Think of it like a password. Any adapter in your home needs to know the password to access the network.

It’s important with a home network like this. Otherwise, anyone could plug an adapter into any outlet connected to your home and snoop your data or steal your connection. It’s especially recommended in an apartment or condo.

NMK security is robust. AV2 uses 128-bit encryption, which is the same level of security required for online credit card transactions and secure email.

2b) Adding a new adapter to the network

If you bought Powerline adapters that came in separate packages, or if you’re hoping to expand your network with an additional adapter, you’ll need to teach it the password.

That’s typically done using the pairing button (also called the NMK button.)

You just press the pairing button on the active adapter for a few seconds until it starts to flash. Then plug in the new adapter, and press its button for a few seconds too.

They’ll stop flashing and should display a solid green light, indicating a successful connection.

Here’s a video of the process for pairing TP-Link Powerline adapters, if you learn better visually. The process is similar for other brands.

Note: You do not need to pair a new adapter with every HomePlug adapter in the house. Just pair it with one.

3) Use software to manage network

Most Powerline HomePlug brands will include proprietary software to manage your network adapters.

This allows you to connect with each individual adapter. This allows you to create a network name, set passwords, and various other utilities. This step is optional.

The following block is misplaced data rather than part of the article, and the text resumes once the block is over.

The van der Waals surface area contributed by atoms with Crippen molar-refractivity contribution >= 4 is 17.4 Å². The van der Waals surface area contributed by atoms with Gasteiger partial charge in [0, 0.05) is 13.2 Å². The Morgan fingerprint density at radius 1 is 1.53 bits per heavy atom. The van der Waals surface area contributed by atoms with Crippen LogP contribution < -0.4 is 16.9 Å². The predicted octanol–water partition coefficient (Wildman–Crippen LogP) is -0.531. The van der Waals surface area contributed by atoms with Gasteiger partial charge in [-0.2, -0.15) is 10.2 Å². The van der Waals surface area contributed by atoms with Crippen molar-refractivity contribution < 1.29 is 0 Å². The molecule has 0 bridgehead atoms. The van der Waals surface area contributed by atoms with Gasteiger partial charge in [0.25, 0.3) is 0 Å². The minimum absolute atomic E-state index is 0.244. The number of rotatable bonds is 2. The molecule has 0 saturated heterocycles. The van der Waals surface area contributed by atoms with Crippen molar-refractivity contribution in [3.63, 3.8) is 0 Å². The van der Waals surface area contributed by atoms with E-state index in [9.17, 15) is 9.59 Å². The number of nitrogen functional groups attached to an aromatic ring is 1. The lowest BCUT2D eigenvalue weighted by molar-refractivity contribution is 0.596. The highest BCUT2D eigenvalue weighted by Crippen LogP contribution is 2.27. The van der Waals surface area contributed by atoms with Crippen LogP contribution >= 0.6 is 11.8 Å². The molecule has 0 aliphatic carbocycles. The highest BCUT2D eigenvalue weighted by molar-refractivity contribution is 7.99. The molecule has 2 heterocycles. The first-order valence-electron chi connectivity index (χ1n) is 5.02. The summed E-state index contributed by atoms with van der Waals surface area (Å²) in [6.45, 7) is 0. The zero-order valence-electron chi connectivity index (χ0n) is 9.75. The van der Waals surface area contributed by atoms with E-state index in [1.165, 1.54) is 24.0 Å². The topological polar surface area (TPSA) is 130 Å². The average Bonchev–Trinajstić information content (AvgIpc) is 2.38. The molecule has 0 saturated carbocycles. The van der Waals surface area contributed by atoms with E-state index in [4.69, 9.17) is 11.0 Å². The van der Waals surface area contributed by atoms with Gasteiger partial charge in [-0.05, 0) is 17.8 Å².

Note: Unfortunately, the software generally only works with specific brands. So if you’re planning to use network management features, don’t mix and match brands.

4) Add a Powerline WiFi range extender to the network

Our primary reason for going with Powerline was to extend WiFi past a concrete wall.

Most AV2 Powerline HomePlug systems now offer optional range extenders. These work by cloning the network SSID and password using the clone button. Once done, you can plug the WiFi adapter in and it’ll extend the signal.

Unlike traditional WiFi range extenders, this one doesn’t require wireless signal contact to extend it. You just need to be on the same electrical network.

You sync the WiFi Powerline adapter in the same way, by pressing and holding the pairing buttons for several seconds.

Troubleshooting HomePlug Issues

a) Internet speed is much lower than advertised

This could be caused by several things.

First, the speed rating of your Powerline adapter represents the maximum speed under ideal circumstances. Make sure your Internet plan provides enough data. A 25 Mbps plan on a 600 Mbps adapter still means 25 Mbps.

There could also be interference. Power strips with surge protection, and power outlets with Ground Fault Circuit Interrupters (GFCIs) will drastically reduce your speeds, often by over 50%.

b) Powerline won’t sync with other adapter

You’ll want to ensure that both adapters are HomePlug compatible, and that they use compatible specifications (AV2, preferably.)

If that doesn’t help, try holding down the pairing button for 10 seconds to reset the adapter, then unplug it for 30 seconds.

Note: You can also use the full reset to leave a particular Powerline network. That’s useful if you’re moving it to a new location, or selling it.